by Stephen Shepherd
Stephen Shepherd is a maker of traditional pattern woodworking tools and a writer on early woodworking technique. His passion for this subject has inspired him to design, build and develop a set of plans for a reproduction 1805 turning lathe, with a small workbench area conveniently built into the lathe bed.
While it is easy to dismiss a foot-powered tool as inefficient in the modern age, foot powered lathes give you a wonderful mix of safety, control, and exercise. Turning speeds are lower, but with sharp tools you will turn as fast as with an electric lathe. The speed is infinitely variable and the lathe can even go backwards, which is a help for finishing. Finally, it�s a simple way to get a little exercise. Treadle turners find that they sit comfortably on a stool and find their rhythm in turning. The work can go very fast.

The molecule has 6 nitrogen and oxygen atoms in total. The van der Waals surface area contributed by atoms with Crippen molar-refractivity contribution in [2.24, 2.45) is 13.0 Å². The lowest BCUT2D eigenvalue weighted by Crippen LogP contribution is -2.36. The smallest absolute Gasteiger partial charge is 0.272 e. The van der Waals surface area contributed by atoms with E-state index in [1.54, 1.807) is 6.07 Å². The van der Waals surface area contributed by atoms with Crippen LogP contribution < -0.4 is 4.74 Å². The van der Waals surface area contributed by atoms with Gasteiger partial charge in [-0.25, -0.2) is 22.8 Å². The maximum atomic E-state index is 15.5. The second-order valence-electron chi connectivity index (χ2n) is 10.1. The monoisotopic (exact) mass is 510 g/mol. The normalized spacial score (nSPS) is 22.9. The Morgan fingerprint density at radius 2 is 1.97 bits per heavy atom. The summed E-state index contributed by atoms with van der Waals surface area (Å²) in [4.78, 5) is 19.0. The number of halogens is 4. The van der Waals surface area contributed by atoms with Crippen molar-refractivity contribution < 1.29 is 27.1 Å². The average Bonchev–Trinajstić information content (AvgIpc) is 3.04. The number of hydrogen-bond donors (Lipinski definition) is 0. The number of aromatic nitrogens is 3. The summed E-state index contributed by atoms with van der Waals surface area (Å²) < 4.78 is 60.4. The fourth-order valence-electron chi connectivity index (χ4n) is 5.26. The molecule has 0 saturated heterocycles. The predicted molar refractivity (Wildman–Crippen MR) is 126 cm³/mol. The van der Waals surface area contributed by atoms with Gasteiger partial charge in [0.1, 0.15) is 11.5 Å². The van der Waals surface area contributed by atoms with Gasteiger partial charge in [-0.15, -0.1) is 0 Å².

Part of the thrill is working on a lathe of your own construction. Stephen, who has constructed many lathes over the years, is quick to point out that with the treadle lathe, unlike a high speed gadget, tolerances do not have to be perfect, and there is a wide margin for working with the materials at hand. The plans are detailed and measured and are well within the capability of a careful woodworker, with the exception of some metal axle components which may have to be farmed out.
The Shepherd Treadle Lathe Plans include complete construction plans, a parts list, material requirements and an extensive narrative overview of the project. 8 sheets, 11" by 17" plus 4 pages of instructions.
Publisher: Full Chisel Press